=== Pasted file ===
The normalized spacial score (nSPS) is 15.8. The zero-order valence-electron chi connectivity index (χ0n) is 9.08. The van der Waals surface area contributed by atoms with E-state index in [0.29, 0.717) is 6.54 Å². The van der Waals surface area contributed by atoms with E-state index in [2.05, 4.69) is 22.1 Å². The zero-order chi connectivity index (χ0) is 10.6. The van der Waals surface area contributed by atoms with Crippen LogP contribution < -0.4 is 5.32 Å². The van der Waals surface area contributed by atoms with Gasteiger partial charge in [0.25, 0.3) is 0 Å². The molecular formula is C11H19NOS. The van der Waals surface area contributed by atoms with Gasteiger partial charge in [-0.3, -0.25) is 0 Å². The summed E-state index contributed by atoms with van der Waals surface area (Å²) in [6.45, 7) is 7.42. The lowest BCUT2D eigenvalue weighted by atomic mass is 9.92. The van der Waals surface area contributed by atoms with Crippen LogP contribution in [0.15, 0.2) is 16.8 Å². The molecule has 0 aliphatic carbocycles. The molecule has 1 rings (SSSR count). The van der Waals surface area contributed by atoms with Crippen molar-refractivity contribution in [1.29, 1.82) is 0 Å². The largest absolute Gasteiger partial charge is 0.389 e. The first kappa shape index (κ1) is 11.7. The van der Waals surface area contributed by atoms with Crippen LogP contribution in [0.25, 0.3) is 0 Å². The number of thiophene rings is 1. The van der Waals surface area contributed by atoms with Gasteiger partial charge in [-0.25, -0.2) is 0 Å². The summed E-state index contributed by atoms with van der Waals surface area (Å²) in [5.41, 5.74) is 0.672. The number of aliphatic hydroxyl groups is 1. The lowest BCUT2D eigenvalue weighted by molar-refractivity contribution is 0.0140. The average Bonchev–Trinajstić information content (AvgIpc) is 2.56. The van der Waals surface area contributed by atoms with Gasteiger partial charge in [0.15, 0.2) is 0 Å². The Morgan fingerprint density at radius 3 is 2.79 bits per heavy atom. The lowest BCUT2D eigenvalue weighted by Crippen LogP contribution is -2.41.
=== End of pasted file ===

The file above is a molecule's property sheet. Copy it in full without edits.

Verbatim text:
The normalized spacial score (nSPS) is 15.8. The zero-order valence-electron chi connectivity index (χ0n) is 9.08. The van der Waals surface area contributed by atoms with E-state index in [0.29, 0.717) is 6.54 Å². The van der Waals surface area contributed by atoms with E-state index in [2.05, 4.69) is 22.1 Å². The zero-order chi connectivity index (χ0) is 10.6. The van der Waals surface area contributed by atoms with Crippen LogP contribution < -0.4 is 5.32 Å². The van der Waals surface area contributed by atoms with Gasteiger partial charge in [0.25, 0.3) is 0 Å². The molecular formula is C11H19NOS. The van der Waals surface area contributed by atoms with Gasteiger partial charge in [-0.3, -0.25) is 0 Å². The summed E-state index contributed by atoms with van der Waals surface area (Å²) in [6.45, 7) is 7.42. The lowest BCUT2D eigenvalue weighted by atomic mass is 9.92. The van der Waals surface area contributed by atoms with Crippen LogP contribution in [0.15, 0.2) is 16.8 Å². The molecule has 0 aliphatic carbocycles. The molecule has 1 rings (SSSR count). The van der Waals surface area contributed by atoms with Crippen molar-refractivity contribution in [1.29, 1.82) is 0 Å². The largest absolute Gasteiger partial charge is 0.389 e. The first kappa shape index (κ1) is 11.7. The van der Waals surface area contributed by atoms with Crippen LogP contribution in [0.25, 0.3) is 0 Å². The number of thiophene rings is 1. The van der Waals surface area contributed by atoms with Gasteiger partial charge in [-0.25, -0.2) is 0 Å². The summed E-state index contributed by atoms with van der Waals surface area (Å²) in [5.41, 5.74) is 0.672. The number of aliphatic hydroxyl groups is 1. The lowest BCUT2D eigenvalue weighted by molar-refractivity contribution is 0.0140. The average Bonchev–Trinajstić information content (AvgIpc) is 2.56. The van der Waals surface area contributed by atoms with Gasteiger partial charge in [0.15, 0.2) is 0 Å². The Morgan fingerprint density at radius 3 is 2.79 bits per heavy atom. The lowest BCUT2D eigenvalue weighted by Crippen LogP contribution is -2.41.